‘Common-sense’ gun control plans actually don’t make sense


A recent editorial (“It’s time for common-sense gun measures,” Journal Aug. 12) called for state lawmakers to pass a number of gun control proposals rolled out last week by Democratic lawmakers. “Common-sense gun measures” is a phrase that gun control activists and anti-gun politicians use in hopes that the public and the media will avoid scrutinizing the details of these bills or questioning their enforceability, efficacy, intrusiveness or necessity.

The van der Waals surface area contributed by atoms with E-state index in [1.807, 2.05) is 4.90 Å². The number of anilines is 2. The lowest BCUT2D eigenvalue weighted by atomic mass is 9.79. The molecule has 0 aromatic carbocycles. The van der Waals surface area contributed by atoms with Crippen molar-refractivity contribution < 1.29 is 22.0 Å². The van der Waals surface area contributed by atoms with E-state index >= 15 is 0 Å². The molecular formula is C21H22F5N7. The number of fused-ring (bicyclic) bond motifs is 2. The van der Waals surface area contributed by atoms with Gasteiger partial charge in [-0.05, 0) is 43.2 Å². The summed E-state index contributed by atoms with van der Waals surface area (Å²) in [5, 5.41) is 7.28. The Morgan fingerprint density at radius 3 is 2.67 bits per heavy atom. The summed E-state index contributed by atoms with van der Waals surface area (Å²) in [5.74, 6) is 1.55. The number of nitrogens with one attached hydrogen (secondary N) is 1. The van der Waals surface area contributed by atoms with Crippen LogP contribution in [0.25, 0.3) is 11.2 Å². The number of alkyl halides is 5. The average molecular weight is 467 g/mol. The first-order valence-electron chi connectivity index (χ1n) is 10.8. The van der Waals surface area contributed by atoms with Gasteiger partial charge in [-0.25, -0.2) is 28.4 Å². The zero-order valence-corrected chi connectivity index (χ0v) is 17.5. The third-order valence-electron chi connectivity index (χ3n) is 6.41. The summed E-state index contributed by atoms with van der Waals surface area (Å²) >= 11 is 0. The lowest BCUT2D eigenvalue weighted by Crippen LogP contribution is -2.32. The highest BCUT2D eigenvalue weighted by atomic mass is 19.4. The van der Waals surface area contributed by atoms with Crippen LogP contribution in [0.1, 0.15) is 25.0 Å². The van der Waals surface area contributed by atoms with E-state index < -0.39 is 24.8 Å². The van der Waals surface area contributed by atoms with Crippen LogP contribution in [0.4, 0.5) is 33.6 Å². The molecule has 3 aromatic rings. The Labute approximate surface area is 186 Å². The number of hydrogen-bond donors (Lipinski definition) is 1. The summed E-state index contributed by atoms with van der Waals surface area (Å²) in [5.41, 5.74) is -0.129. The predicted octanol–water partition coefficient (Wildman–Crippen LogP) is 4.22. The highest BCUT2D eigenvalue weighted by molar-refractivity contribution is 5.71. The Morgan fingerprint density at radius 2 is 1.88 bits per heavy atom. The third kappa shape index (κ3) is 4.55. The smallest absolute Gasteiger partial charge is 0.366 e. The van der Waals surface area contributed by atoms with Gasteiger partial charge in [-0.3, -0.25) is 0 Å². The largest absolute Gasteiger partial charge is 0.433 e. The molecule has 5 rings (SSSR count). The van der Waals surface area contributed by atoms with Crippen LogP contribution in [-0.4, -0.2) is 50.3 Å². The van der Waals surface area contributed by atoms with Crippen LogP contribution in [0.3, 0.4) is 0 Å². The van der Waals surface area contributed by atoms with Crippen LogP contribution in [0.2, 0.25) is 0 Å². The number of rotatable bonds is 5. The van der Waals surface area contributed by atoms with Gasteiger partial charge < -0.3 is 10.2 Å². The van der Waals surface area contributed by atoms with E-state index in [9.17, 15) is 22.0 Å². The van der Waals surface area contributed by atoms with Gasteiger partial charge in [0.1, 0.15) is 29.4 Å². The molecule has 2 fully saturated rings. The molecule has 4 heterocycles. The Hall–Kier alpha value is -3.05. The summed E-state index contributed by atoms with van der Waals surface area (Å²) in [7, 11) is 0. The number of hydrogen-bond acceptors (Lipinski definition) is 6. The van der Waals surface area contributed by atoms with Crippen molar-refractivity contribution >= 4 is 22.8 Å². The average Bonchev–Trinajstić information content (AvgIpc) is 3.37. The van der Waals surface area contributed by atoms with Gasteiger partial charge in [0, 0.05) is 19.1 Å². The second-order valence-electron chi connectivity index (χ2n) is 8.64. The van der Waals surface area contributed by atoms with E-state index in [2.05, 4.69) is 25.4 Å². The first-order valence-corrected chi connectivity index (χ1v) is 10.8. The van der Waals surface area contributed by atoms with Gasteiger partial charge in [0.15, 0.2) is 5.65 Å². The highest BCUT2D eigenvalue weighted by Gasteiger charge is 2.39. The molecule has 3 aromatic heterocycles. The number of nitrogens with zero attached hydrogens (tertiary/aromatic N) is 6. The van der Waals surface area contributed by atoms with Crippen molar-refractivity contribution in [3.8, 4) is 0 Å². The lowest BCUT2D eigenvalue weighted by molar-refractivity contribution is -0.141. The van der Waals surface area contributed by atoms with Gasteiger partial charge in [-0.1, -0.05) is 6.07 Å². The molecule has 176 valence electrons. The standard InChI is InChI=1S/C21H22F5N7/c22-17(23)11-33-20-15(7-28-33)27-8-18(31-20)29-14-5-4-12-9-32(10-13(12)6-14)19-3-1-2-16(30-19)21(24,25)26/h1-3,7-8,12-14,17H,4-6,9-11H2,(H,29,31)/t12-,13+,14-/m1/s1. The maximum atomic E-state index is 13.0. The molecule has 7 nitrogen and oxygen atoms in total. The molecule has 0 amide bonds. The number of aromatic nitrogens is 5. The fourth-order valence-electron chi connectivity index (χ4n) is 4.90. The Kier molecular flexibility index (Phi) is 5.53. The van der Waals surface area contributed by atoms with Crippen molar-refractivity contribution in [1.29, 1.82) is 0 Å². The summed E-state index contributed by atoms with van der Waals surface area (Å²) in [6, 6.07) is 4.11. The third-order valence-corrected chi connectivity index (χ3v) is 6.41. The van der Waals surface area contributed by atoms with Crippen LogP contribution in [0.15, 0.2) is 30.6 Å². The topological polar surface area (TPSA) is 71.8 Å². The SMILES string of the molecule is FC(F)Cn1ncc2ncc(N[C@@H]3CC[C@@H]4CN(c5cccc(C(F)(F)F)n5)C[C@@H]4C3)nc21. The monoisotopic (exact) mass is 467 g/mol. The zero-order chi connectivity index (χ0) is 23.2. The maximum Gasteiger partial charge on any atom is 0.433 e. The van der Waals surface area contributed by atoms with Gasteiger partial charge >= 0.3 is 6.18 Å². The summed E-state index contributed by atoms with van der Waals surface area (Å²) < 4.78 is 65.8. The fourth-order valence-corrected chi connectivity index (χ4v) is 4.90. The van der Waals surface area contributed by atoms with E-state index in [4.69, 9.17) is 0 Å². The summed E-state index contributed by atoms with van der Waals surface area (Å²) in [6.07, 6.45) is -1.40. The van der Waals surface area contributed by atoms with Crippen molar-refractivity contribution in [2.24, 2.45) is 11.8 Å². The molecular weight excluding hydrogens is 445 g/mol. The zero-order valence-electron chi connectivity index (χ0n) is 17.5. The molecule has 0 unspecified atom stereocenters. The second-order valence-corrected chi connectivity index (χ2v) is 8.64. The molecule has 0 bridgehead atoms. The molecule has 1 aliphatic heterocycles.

• The gun control crowd plans to resurrect “universal background check” bills similar to the ones legislators rejected in 2017. These measures would force gun owners to pay undetermined fees and obtain government approval before selling a firearm to family members, friends, neighbors and co-workers, or fellow hunters, competitive shooters and gun club members. Supporters will falsely claim they are targeting gun shows and online transactions. But what the legislation really does is ban all private firearms sales between law-abiding citizens. Studies by the U.S. Bureau of Justice Statistics show that less than one percent of crime guns are acquired at gun shows and background checks are already required before anyone takes delivery of a firearm purchased online. So after five years of debate on this topic, lawmakers will waste more time next year considering unnecessary proposals that have no impact on crime and are unenforceable without gun registration.

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